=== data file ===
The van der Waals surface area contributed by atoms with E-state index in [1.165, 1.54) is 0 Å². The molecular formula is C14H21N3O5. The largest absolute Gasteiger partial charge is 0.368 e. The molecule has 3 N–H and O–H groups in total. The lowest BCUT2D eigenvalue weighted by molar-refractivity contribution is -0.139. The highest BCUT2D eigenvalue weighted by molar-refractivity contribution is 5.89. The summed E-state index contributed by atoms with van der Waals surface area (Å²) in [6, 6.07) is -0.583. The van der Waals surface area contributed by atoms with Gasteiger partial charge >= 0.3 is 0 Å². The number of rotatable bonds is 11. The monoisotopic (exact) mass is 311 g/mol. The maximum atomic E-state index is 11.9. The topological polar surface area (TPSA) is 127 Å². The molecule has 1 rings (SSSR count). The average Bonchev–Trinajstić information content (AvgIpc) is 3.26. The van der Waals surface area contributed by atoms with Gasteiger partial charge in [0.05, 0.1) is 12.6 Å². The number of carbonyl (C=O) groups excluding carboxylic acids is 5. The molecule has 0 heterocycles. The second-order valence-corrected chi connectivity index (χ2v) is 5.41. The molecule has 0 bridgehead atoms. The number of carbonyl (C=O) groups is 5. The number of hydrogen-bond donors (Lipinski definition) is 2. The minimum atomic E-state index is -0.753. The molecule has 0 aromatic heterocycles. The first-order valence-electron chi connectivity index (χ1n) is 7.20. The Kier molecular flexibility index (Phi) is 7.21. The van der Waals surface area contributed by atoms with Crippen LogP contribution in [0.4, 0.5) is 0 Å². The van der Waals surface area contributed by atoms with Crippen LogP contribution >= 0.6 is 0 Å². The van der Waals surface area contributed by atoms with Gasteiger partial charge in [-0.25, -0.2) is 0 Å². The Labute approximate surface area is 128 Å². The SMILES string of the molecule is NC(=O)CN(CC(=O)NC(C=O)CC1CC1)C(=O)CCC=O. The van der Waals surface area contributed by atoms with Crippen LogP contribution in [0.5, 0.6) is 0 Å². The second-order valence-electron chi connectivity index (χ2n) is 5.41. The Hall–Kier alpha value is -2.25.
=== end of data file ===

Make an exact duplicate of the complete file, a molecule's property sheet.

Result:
The van der Waals surface area contributed by atoms with E-state index in [1.165, 1.54) is 0 Å². The molecular formula is C14H21N3O5. The largest absolute Gasteiger partial charge is 0.368 e. The molecule has 3 N–H and O–H groups in total. The lowest BCUT2D eigenvalue weighted by molar-refractivity contribution is -0.139. The highest BCUT2D eigenvalue weighted by molar-refractivity contribution is 5.89. The summed E-state index contributed by atoms with van der Waals surface area (Å²) in [6, 6.07) is -0.583. The van der Waals surface area contributed by atoms with Gasteiger partial charge >= 0.3 is 0 Å². The number of rotatable bonds is 11. The monoisotopic (exact) mass is 311 g/mol. The maximum atomic E-state index is 11.9. The topological polar surface area (TPSA) is 127 Å². The molecule has 1 rings (SSSR count). The average Bonchev–Trinajstić information content (AvgIpc) is 3.26. The van der Waals surface area contributed by atoms with Gasteiger partial charge in [0.05, 0.1) is 12.6 Å². The number of carbonyl (C=O) groups excluding carboxylic acids is 5. The molecule has 0 heterocycles. The second-order valence-corrected chi connectivity index (χ2v) is 5.41. The molecule has 0 bridgehead atoms. The number of carbonyl (C=O) groups is 5. The number of hydrogen-bond donors (Lipinski definition) is 2. The minimum atomic E-state index is -0.753. The molecule has 0 aromatic heterocycles. The first-order valence-electron chi connectivity index (χ1n) is 7.20. The Kier molecular flexibility index (Phi) is 7.21. The van der Waals surface area contributed by atoms with Crippen LogP contribution in [0.4, 0.5) is 0 Å². The van der Waals surface area contributed by atoms with Crippen LogP contribution >= 0.6 is 0 Å². The van der Waals surface area contributed by atoms with Gasteiger partial charge in [-0.25, -0.2) is 0 Å². The Labute approximate surface area is 128 Å². The SMILES string of the molecule is NC(=O)CN(CC(=O)NC(C=O)CC1CC1)C(=O)CCC=O. The van der Waals surface area contributed by atoms with Crippen LogP contribution in [0.5, 0.6) is 0 Å². The second-order valence-electron chi connectivity index (χ2n) is 5.41. The Hall–Kier alpha value is -2.25.